Rich nations to be blamed for global warming: Reports

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London, Dec 2: Ahead of the Bali negotiations on global warming, beginning tomorrow, three devastating new official reports point fingers at rich coutries for rapidly increasing pollution and taking global warming to record levels.

The reports warn that emissions of greenhouse gases and their accumulation in the atmosphere are higher than they have ever been, and unless policies are urgently reversed, it would lead to catastrophic climate change.

The reports-- from three separate UN organisations-- form the strongest and most authoritative condemnation of Western climate policies yet.

The Bali talks are to start discussing a successor to the present agreement under the Kyoto Protocol, which runs out in five years' time, having failed to measure up to the escalating climate crisis. Experts say the negotiations are the world's ''last chance'' to avoid disaster.

The first report, by the UN Framework Convention on Climate Change(UNFCCC), shows that total emissions of greenhouse gases-- mainly carbon dioxide, methane and nitrous oxide-- by the world's 40 industrialised nations have risen to to an all-time high, despite an undertaking to diminish them, the Independent reported.

Pollution by the US, Australia(that have abjured the Kyoto Protocol), China, India and former Eastern Bloc countries has risen.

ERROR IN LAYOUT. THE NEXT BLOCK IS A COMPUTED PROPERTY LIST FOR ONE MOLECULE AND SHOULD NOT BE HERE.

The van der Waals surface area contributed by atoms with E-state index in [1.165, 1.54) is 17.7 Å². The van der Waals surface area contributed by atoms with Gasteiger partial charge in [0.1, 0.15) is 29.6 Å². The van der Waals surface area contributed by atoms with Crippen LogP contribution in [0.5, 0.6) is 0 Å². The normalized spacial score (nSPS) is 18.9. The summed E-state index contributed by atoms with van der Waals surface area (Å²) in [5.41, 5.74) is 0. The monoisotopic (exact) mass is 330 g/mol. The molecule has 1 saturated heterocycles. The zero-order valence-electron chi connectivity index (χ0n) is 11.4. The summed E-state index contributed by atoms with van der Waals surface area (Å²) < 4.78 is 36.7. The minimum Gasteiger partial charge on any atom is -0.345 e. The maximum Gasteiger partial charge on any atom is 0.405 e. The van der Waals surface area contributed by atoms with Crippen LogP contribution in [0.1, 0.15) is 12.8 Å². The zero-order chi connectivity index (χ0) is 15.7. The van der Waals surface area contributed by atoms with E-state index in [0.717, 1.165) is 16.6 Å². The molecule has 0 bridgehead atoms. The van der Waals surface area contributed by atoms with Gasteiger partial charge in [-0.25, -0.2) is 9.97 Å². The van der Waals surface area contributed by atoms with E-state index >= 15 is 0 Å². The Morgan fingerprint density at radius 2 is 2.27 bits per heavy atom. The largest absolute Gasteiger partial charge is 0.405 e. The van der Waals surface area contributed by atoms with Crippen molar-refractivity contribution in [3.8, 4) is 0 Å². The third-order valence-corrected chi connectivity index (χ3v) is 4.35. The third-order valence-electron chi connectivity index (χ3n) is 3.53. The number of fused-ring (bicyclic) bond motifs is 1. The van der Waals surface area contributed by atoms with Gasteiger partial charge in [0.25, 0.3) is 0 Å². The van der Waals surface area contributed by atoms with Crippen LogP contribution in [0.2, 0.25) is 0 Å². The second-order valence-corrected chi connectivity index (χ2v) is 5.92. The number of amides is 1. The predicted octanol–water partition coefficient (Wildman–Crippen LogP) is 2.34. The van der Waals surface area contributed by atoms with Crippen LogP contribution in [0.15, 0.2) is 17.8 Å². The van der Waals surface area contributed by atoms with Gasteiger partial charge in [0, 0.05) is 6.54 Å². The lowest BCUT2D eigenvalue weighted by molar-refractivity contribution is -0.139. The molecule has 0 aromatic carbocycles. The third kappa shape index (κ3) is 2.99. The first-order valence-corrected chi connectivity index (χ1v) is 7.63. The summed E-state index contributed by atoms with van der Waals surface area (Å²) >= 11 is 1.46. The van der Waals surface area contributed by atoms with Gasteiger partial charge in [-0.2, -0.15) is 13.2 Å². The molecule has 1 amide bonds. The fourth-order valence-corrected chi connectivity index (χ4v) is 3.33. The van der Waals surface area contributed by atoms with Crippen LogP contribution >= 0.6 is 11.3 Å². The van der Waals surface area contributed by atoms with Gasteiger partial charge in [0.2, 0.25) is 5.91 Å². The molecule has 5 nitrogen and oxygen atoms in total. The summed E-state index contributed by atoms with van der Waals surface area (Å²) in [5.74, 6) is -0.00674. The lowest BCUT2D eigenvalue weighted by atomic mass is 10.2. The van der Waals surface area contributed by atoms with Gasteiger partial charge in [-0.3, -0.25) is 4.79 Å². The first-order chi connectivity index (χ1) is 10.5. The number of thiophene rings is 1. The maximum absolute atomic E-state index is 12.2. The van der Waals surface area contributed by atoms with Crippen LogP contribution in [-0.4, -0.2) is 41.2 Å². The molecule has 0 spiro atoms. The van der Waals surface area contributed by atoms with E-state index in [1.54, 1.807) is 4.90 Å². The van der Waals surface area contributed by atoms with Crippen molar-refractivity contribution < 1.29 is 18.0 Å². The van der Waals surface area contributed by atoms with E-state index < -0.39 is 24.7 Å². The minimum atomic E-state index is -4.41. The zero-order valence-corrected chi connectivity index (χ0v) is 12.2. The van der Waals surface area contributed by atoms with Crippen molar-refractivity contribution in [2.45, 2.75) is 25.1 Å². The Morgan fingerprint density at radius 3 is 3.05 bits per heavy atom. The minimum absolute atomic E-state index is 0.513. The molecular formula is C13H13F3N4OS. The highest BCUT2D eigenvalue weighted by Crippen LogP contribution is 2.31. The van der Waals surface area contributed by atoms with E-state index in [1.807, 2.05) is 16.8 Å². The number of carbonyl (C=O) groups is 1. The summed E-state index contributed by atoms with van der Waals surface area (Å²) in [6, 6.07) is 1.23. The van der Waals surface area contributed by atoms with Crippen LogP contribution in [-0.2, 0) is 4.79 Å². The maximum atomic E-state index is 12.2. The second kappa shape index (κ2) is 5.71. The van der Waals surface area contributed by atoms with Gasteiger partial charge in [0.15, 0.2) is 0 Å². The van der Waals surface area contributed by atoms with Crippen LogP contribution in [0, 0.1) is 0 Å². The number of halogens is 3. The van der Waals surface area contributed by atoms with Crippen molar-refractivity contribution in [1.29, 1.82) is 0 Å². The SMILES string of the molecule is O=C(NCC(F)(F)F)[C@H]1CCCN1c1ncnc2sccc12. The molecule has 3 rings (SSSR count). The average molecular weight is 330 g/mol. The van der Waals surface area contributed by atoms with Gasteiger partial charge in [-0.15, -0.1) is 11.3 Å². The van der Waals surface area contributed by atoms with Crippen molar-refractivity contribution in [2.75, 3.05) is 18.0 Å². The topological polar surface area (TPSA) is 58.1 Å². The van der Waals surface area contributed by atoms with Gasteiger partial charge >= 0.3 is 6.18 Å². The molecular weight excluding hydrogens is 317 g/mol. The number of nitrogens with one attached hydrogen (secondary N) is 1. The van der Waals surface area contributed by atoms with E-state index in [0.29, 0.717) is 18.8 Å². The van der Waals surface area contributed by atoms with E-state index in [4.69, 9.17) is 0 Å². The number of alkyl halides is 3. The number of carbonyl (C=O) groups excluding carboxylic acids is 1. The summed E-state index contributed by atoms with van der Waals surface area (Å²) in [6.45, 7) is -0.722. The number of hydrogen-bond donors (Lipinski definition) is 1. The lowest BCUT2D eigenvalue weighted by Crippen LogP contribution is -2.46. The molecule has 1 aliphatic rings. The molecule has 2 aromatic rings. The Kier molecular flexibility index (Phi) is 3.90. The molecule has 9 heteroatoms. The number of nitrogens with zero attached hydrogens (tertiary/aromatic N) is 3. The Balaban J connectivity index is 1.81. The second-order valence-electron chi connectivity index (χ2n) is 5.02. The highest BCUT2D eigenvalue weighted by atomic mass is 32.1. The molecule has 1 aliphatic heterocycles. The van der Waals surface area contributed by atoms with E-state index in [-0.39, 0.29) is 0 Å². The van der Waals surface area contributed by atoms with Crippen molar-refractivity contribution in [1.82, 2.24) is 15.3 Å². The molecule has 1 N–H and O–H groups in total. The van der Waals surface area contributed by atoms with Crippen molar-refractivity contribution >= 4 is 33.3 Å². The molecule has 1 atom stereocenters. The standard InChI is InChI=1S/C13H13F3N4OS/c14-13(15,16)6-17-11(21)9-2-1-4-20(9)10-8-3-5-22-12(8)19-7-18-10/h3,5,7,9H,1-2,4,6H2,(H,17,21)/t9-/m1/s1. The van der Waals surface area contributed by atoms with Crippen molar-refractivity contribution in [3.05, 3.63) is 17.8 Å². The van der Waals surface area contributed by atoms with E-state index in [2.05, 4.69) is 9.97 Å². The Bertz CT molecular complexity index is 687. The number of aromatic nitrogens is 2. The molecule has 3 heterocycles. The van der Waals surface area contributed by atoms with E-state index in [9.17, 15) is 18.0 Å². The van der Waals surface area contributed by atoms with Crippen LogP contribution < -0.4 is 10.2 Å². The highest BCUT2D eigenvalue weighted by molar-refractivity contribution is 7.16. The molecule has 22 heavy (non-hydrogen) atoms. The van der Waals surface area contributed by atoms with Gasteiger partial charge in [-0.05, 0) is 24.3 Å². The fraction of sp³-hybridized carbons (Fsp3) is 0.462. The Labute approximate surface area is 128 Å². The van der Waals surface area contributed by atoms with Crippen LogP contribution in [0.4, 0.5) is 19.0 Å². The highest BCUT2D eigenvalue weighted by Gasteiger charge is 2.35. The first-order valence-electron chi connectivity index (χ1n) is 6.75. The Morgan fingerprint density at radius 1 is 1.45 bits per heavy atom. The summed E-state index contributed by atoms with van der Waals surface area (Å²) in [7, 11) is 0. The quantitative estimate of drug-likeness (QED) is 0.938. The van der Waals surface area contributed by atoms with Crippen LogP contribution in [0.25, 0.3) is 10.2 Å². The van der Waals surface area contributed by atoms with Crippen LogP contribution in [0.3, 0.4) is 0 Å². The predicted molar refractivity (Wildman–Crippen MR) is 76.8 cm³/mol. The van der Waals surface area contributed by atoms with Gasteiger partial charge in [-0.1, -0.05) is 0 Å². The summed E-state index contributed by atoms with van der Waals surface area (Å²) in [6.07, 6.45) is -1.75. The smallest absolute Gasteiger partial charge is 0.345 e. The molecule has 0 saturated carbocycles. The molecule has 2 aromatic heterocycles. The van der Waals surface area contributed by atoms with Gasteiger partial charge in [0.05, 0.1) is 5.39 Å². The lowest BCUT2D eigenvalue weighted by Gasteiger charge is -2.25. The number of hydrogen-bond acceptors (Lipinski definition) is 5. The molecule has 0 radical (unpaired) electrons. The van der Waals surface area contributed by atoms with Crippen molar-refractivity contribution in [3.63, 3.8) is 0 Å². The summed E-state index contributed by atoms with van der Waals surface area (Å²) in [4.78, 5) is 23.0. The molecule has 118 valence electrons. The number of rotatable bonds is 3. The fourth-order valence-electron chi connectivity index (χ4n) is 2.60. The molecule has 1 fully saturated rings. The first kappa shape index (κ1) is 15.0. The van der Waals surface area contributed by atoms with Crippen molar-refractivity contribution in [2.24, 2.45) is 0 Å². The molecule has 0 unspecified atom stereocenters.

The second report, by the World Meteorological Organisation(WMO), concludes that concentrations of both carbon dioxide and nitrous oxide in the atmosphere have reached record levels, causing the planet to heat up faster than ever before.

The third report, the United Nations Development Programme's Human Development Report, said,''If the next 15 years of emissions follow the linear trend of the past 15, dangerous climate change will become unavoidable.

''Political action continues to fall far short of the minimum needed to resolve the climate change problem. The gap between scientific evidence and political response remains large.'' Environmentalists hope that the talks that start tomorrow in Bali will usher in something much better, before it is too late.

UNI

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